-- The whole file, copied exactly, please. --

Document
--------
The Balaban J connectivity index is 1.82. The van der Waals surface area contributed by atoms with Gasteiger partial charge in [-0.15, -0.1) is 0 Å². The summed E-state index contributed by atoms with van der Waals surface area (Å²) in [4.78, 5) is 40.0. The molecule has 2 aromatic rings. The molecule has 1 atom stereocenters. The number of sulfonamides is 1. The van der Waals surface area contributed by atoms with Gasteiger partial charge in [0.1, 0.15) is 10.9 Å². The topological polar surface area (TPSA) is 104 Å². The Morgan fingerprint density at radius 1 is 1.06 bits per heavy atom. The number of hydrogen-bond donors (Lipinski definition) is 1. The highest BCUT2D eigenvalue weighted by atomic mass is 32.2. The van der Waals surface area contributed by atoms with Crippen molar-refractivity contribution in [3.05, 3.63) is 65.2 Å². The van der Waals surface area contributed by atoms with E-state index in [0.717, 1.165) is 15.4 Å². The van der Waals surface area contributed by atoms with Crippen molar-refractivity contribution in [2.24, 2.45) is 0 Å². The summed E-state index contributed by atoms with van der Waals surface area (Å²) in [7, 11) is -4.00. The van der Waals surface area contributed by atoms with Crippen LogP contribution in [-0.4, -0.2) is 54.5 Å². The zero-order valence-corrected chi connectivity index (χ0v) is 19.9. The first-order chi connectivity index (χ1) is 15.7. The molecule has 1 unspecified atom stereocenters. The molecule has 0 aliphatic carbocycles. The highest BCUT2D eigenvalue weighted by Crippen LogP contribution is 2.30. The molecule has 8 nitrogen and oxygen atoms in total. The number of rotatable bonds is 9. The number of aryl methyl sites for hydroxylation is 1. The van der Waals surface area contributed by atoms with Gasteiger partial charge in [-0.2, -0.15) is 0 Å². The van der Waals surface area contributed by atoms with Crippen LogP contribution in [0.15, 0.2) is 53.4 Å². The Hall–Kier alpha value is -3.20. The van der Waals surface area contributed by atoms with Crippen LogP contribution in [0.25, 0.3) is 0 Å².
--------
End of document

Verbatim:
The Balaban J connectivity index is 1.82. The van der Waals surface area contributed by atoms with Gasteiger partial charge in [-0.15, -0.1) is 0 Å². The summed E-state index contributed by atoms with van der Waals surface area (Å²) in [4.78, 5) is 40.0. The molecule has 2 aromatic rings. The molecule has 1 atom stereocenters. The number of sulfonamides is 1. The van der Waals surface area contributed by atoms with Gasteiger partial charge in [0.1, 0.15) is 10.9 Å². The topological polar surface area (TPSA) is 104 Å². The Morgan fingerprint density at radius 1 is 1.06 bits per heavy atom. The number of hydrogen-bond donors (Lipinski definition) is 1. The highest BCUT2D eigenvalue weighted by atomic mass is 32.2. The van der Waals surface area contributed by atoms with Crippen molar-refractivity contribution in [3.05, 3.63) is 65.2 Å². The van der Waals surface area contributed by atoms with E-state index in [0.717, 1.165) is 15.4 Å². The van der Waals surface area contributed by atoms with Crippen molar-refractivity contribution in [2.24, 2.45) is 0 Å². The summed E-state index contributed by atoms with van der Waals surface area (Å²) in [7, 11) is -4.00. The van der Waals surface area contributed by atoms with Crippen LogP contribution in [-0.4, -0.2) is 54.5 Å². The zero-order valence-corrected chi connectivity index (χ0v) is 19.9. The first-order chi connectivity index (χ1) is 15.7. The molecule has 1 unspecified atom stereocenters. The molecule has 0 aliphatic carbocycles. The highest BCUT2D eigenvalue weighted by Crippen LogP contribution is 2.30. The molecule has 8 nitrogen and oxygen atoms in total. The number of rotatable bonds is 9. The number of aryl methyl sites for hydroxylation is 1. The van der Waals surface area contributed by atoms with Gasteiger partial charge in [-0.2, -0.15) is 0 Å². The van der Waals surface area contributed by atoms with Crippen LogP contribution in [0.15, 0.2) is 53.4 Å². The Hall–Kier alpha value is -3.20. The van der Waals surface area contributed by atoms with Crippen LogP contribution in [0.25, 0.3) is 0 Å².